Princeton Capital Blog

This Week’s Market Commentary

March 7th, 2011

Tax Calculator and PenThis week brings us the release of three economic releases for the bond and mortgage markets to digest along with 10-year Treasury Note and 30-year Bond auctions.

All of the data will be posted the latter part of the week. Only one of the three reports is considered to be of high importance to the markets, so several days will likely be influenced more by stock trading and other factors than the economic news of the day.

January’s Goods and Services Trade Balance is the week’s first economic data. It comes early Thursday morning and gives us the size of the U.S. trade deficit. It is the week’s least important piece of news and likely will not influence mortgage rates much. Current forecasts are calling for a $41.5 billion trade deficit during January, but we will need to see a large variance from this estimate for the news to influence bond trading enough to affect mortgage pricing.

There will be two reports posted Friday morning. The first is at 8:30 AM and is the most important of the week. This is when the Commerce Department will post February’s Retail Sales data. It is extremely important to the financial¬†markets because it measures consumer spending. Since consumer spending makes up two-thirds of the U.S. economy, data that is related usually has a big impact on the markets. This month’s report is expected to show an increase in sales of approximately 1.0%. If Friday’s release reveals a larger than expected increase, the bond market will likely fall and mortgage rates will move higher as it would indicate economic growth. If it reveals a much smaller than expected increase, I expect to see bond prices rise and mortgage rates improve Friday morning.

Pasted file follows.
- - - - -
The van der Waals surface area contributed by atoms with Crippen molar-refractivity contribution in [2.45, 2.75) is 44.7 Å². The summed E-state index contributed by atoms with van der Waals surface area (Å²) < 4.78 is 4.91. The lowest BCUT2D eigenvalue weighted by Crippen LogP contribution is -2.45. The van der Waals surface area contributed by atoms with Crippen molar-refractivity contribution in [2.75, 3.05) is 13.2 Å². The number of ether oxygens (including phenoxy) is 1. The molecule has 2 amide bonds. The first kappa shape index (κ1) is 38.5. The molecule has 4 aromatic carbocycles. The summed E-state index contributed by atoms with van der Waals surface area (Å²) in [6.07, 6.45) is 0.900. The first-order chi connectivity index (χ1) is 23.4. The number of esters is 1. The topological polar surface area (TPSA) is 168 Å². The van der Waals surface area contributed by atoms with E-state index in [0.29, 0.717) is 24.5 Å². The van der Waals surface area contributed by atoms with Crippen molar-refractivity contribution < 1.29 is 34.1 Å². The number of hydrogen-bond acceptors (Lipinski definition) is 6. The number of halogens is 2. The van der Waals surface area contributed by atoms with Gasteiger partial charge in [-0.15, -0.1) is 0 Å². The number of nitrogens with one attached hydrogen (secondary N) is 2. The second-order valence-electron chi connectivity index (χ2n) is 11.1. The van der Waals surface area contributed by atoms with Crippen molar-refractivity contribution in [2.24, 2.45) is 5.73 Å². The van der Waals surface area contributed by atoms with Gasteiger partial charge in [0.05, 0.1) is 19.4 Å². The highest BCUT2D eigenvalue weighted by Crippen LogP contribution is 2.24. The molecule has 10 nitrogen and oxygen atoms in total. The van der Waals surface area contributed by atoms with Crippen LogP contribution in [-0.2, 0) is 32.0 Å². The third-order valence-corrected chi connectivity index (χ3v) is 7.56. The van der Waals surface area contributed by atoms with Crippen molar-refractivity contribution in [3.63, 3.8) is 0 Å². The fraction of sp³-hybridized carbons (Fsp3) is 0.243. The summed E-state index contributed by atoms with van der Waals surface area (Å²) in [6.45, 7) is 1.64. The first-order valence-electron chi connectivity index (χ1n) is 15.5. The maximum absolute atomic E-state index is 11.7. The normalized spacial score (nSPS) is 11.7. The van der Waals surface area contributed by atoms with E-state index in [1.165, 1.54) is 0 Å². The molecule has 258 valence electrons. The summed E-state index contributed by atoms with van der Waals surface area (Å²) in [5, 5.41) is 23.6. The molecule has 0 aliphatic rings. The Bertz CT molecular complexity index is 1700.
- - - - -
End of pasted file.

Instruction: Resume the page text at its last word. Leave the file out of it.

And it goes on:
Also on tap Friday is the University of Michigan’s Index of Consumer Sentiment for March at 9:45 AM. This index gives us a measurement of consumer willingness to spend. If confidence is rising, then consumers are more apt to make large purchases. This helps fuel consumer spending and economic growth. A drop in confidence will probably hurt the stock¬†markets and boost bond prices, leading to lower mortgage rates.

If the index rises, indicating that confidence is rising and spending will likely follow, we may see mortgage rates move higher late Friday morning. It is expected to show a reading of 76.5, which is would be a noticeable decline from February’s final reading 77.5.

Overall, it will likely be another active week in the mortgage market. Friday will probably be the most important day of the week with the Retail Sales report due, while the calmest day could be tomorrow or Tuesday, depending on the stock markets.

Creative Commons License photo credit: Dave Dugdale

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